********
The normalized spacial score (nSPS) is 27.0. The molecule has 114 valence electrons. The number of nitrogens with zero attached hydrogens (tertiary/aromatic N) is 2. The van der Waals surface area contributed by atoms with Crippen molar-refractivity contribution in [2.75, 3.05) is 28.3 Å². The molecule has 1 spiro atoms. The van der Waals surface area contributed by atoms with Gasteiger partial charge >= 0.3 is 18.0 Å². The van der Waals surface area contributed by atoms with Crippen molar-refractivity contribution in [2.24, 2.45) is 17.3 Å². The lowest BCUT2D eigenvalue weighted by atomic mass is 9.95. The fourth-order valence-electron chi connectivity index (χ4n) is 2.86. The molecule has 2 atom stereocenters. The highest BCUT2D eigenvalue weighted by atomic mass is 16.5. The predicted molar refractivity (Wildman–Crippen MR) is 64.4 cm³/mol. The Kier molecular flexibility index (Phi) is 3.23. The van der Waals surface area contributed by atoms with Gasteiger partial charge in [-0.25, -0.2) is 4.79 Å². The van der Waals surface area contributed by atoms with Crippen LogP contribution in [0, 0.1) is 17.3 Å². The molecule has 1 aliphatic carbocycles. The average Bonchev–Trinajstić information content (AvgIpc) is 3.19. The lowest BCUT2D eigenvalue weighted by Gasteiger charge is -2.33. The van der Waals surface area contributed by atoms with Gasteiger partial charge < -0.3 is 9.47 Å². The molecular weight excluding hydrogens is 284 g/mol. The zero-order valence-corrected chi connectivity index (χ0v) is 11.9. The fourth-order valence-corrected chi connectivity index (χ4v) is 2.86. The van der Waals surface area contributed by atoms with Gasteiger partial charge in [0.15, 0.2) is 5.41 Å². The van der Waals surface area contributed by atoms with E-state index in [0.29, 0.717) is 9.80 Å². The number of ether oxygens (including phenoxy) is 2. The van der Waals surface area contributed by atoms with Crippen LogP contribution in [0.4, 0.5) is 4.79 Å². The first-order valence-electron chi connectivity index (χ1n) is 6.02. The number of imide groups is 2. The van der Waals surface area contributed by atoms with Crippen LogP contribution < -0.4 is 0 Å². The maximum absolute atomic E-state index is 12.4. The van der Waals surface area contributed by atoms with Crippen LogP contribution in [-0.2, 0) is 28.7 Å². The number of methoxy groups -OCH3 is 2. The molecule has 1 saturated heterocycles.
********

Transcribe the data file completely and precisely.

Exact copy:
The normalized spacial score (nSPS) is 27.0. The molecule has 114 valence electrons. The number of nitrogens with zero attached hydrogens (tertiary/aromatic N) is 2. The van der Waals surface area contributed by atoms with Crippen molar-refractivity contribution in [2.75, 3.05) is 28.3 Å². The molecule has 1 spiro atoms. The van der Waals surface area contributed by atoms with Gasteiger partial charge >= 0.3 is 18.0 Å². The van der Waals surface area contributed by atoms with Crippen molar-refractivity contribution in [2.24, 2.45) is 17.3 Å². The lowest BCUT2D eigenvalue weighted by atomic mass is 9.95. The fourth-order valence-electron chi connectivity index (χ4n) is 2.86. The molecule has 2 atom stereocenters. The highest BCUT2D eigenvalue weighted by atomic mass is 16.5. The predicted molar refractivity (Wildman–Crippen MR) is 64.4 cm³/mol. The Kier molecular flexibility index (Phi) is 3.23. The van der Waals surface area contributed by atoms with Gasteiger partial charge in [-0.25, -0.2) is 4.79 Å². The van der Waals surface area contributed by atoms with Crippen LogP contribution in [0, 0.1) is 17.3 Å². The molecule has 1 aliphatic carbocycles. The average Bonchev–Trinajstić information content (AvgIpc) is 3.19. The lowest BCUT2D eigenvalue weighted by Gasteiger charge is -2.33. The van der Waals surface area contributed by atoms with Gasteiger partial charge < -0.3 is 9.47 Å². The molecular weight excluding hydrogens is 284 g/mol. The zero-order valence-corrected chi connectivity index (χ0v) is 11.9. The fourth-order valence-corrected chi connectivity index (χ4v) is 2.86. The van der Waals surface area contributed by atoms with Gasteiger partial charge in [0.15, 0.2) is 5.41 Å². The van der Waals surface area contributed by atoms with E-state index in [0.29, 0.717) is 9.80 Å². The number of ether oxygens (including phenoxy) is 2. The van der Waals surface area contributed by atoms with Crippen LogP contribution in [0.4, 0.5) is 4.79 Å². The first-order valence-electron chi connectivity index (χ1n) is 6.02. The number of imide groups is 2. The van der Waals surface area contributed by atoms with Crippen LogP contribution < -0.4 is 0 Å². The maximum absolute atomic E-state index is 12.4. The van der Waals surface area contributed by atoms with Crippen LogP contribution in [-0.2, 0) is 28.7 Å². The number of methoxy groups -OCH3 is 2. The molecule has 1 saturated heterocycles.